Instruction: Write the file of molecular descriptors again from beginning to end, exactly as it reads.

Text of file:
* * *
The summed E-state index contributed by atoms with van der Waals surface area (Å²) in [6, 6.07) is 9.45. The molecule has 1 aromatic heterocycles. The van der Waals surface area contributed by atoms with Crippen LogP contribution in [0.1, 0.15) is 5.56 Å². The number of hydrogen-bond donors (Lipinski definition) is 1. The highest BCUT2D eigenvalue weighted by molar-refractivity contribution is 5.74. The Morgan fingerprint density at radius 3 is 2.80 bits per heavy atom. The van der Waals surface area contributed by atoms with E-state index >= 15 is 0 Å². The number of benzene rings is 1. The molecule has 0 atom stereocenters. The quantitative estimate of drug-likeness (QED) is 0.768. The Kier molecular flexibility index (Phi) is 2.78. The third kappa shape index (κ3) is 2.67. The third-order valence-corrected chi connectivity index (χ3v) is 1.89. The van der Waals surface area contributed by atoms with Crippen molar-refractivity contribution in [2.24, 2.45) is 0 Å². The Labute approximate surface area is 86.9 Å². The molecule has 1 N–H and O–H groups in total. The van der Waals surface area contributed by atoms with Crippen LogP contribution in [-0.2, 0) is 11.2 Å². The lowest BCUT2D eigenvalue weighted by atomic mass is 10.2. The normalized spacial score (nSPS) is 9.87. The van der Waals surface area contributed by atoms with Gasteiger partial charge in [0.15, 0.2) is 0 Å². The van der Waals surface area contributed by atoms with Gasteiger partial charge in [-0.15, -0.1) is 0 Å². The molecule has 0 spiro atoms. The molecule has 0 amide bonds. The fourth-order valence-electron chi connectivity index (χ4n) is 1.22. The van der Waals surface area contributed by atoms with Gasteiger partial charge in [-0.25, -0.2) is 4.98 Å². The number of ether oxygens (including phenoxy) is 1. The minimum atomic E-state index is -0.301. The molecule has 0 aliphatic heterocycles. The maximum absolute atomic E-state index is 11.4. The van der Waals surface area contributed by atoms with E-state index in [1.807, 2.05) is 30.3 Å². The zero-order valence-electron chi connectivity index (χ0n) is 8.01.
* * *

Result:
The summed E-state index contributed by atoms with van der Waals surface area (Å²) in [6, 6.07) is 9.45. The molecule has 1 aromatic heterocycles. The van der Waals surface area contributed by atoms with Crippen LogP contribution in [0.1, 0.15) is 5.56 Å². The number of hydrogen-bond donors (Lipinski definition) is 1. The highest BCUT2D eigenvalue weighted by molar-refractivity contribution is 5.74. The Morgan fingerprint density at radius 3 is 2.80 bits per heavy atom. The van der Waals surface area contributed by atoms with E-state index >= 15 is 0 Å². The number of benzene rings is 1. The molecule has 0 atom stereocenters. The quantitative estimate of drug-likeness (QED) is 0.768. The Kier molecular flexibility index (Phi) is 2.78. The third kappa shape index (κ3) is 2.67. The third-order valence-corrected chi connectivity index (χ3v) is 1.89. The van der Waals surface area contributed by atoms with Crippen molar-refractivity contribution in [2.24, 2.45) is 0 Å². The Labute approximate surface area is 86.9 Å². The molecule has 1 N–H and O–H groups in total. The van der Waals surface area contributed by atoms with Crippen LogP contribution in [-0.2, 0) is 11.2 Å². The lowest BCUT2D eigenvalue weighted by atomic mass is 10.2. The normalized spacial score (nSPS) is 9.87. The van der Waals surface area contributed by atoms with Gasteiger partial charge in [0.15, 0.2) is 0 Å². The van der Waals surface area contributed by atoms with Gasteiger partial charge in [-0.15, -0.1) is 0 Å². The molecule has 0 spiro atoms. The molecule has 0 amide bonds. The fourth-order valence-electron chi connectivity index (χ4n) is 1.22. The van der Waals surface area contributed by atoms with Gasteiger partial charge in [-0.25, -0.2) is 4.98 Å². The number of ether oxygens (including phenoxy) is 1. The minimum atomic E-state index is -0.301. The molecule has 0 aliphatic heterocycles. The maximum absolute atomic E-state index is 11.4. The van der Waals surface area contributed by atoms with E-state index in [1.807, 2.05) is 30.3 Å². The zero-order valence-electron chi connectivity index (χ0n) is 8.01.